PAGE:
In a piece in the Globe today, Susan Milligan reports on potential Congressional races in which the GOP is hoping to reclaim some lost ground here in New England.
The article focuses mainly on GOP moderates and also addresses the problem some may have winning primaries -- a rabid Republican *base* may not let it happen. This, in turn, will create problems for the party in even-numbered Novembers, because the "vast middle" of New England voters frankly does not identify with Republican party extremists, particularly on so-called *wedge* social issues.
What stood out for me most was a quote at the very end from Lincoln Chafee, a moderate who is running in the 2010 gubernatorial contest in Rhode Island as an Independent. He essentially advised other candidates to do the same, which probably makes a ton of sense for anyone who is esssentially conservative on things like foreign policy and taxation, doesn't want to get *wedged out* in a primary on issues like abortion or gay rights, but still wants to see his or her name on a ballot in November.
When I got back home, I saw a post on Right-Side-of-Lowell, inspired by an article forwarded by the author of Choosing a Soundtrack, which talked about the increasing legitimacy of Indepedent candidacies in major races in New York and New Jersey. This makes a lot of sense to me.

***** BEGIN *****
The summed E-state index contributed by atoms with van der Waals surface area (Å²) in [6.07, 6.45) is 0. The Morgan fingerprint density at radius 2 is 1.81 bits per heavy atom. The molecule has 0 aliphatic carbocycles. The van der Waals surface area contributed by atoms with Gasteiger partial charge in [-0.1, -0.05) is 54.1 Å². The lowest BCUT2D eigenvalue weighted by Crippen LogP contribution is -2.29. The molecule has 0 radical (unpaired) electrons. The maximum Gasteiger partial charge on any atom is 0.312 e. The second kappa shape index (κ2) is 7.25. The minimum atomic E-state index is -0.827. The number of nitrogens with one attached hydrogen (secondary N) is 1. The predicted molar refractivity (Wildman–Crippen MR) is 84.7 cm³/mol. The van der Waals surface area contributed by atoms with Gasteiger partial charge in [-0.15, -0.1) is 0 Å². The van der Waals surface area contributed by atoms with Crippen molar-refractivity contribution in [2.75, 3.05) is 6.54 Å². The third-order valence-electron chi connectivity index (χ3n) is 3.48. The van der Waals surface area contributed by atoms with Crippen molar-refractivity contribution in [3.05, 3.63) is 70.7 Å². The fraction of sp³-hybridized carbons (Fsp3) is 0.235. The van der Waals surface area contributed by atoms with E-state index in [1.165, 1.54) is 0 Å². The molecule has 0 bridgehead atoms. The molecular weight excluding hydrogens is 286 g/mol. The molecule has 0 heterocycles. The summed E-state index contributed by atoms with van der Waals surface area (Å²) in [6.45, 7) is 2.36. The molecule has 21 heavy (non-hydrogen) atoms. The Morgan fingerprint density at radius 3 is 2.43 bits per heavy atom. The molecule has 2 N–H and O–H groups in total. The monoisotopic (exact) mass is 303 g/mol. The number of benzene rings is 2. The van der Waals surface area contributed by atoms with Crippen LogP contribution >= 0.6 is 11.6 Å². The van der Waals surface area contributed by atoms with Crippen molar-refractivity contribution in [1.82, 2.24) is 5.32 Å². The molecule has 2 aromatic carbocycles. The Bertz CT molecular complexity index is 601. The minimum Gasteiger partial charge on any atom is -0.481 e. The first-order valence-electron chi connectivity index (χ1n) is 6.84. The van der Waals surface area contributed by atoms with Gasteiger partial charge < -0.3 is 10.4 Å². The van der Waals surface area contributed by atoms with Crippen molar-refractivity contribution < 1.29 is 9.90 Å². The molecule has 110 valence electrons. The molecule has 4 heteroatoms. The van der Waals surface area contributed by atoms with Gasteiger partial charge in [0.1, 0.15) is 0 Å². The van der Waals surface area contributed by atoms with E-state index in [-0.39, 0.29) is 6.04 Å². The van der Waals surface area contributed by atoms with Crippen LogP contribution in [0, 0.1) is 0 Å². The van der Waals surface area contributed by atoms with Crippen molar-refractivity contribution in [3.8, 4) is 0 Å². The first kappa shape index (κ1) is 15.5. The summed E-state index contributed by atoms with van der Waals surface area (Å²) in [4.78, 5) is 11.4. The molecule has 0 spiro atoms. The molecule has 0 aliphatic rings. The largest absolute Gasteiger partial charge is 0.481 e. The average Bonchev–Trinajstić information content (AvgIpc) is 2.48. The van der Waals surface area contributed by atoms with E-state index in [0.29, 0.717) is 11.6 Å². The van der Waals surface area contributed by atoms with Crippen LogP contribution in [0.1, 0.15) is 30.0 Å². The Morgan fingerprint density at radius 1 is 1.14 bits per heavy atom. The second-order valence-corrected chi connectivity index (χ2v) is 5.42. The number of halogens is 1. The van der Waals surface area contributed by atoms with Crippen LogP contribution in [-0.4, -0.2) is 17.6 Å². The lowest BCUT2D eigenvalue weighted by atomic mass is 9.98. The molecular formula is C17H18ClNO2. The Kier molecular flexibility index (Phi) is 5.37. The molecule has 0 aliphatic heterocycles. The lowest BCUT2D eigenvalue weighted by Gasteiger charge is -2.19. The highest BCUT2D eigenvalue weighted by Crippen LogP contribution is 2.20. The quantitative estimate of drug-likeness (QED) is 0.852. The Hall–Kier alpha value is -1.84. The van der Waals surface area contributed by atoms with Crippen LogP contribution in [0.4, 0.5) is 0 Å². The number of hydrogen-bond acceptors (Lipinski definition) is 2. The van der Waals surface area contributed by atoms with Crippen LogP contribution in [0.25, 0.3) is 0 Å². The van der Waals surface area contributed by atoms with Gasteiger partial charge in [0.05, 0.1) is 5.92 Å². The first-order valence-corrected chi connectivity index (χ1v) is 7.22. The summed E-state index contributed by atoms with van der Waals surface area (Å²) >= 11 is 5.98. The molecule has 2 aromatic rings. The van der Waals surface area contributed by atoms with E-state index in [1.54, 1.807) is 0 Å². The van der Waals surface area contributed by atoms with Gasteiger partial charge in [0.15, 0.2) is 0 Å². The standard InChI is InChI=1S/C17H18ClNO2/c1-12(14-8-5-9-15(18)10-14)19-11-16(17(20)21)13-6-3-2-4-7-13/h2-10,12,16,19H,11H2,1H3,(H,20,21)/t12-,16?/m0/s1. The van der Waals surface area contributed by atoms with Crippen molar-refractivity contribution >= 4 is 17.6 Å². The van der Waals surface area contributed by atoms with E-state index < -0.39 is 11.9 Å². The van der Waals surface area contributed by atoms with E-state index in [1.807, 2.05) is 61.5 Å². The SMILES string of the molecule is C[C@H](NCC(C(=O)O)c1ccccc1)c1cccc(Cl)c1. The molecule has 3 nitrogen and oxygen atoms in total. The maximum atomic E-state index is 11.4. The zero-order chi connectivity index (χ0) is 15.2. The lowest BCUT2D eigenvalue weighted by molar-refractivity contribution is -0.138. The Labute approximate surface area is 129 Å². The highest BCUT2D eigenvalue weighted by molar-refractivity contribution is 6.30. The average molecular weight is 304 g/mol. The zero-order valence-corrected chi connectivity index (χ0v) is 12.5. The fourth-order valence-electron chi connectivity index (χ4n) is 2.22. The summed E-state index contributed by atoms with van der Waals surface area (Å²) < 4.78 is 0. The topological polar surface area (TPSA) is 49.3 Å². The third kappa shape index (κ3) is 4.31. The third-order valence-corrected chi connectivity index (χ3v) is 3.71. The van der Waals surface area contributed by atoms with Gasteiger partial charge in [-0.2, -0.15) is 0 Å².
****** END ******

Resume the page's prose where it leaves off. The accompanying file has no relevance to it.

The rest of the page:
Frustration with so-called "politics as usual" is NOTHING new. We could open any newspaper or any circulation level at virtually ANY point in American history and see that type of rhetoric. So I'm loathe to buy the idea that frustration with the status quo is at some type of boiling point that's in any way historically unique. What I DO believe, however, is that the Internet is changing the system that used to place tremendous heft in the hands of party/machine power brokers. Candidates are finding new ways to spread the word about themselves in rapid-fire, cost-effective ways. TV and print media ads are slowly losing relevance.
This will continue to happen. Whether you see actual third parties form here from the center (New Whigs? Bull Moosers?) remains to be seen. What you will see, however, are mainstream moderates who, whether because they can't fit neatly into any party label (i.e. Lincoln Chafee), or, out of the naked opportunism that comes with someone who sees the futility of his prospects in an intra-party matchup (i.e. Tim Cahill) strike out on their own as Independents.
Good for them, I say.
Real democracy should be about real choice between different candidates, not about a small number of people in a smoke-filled room (I don't care if it's Tammany or Bohemian Grove) trying to dictate what the huddled masses will or won't be able to do.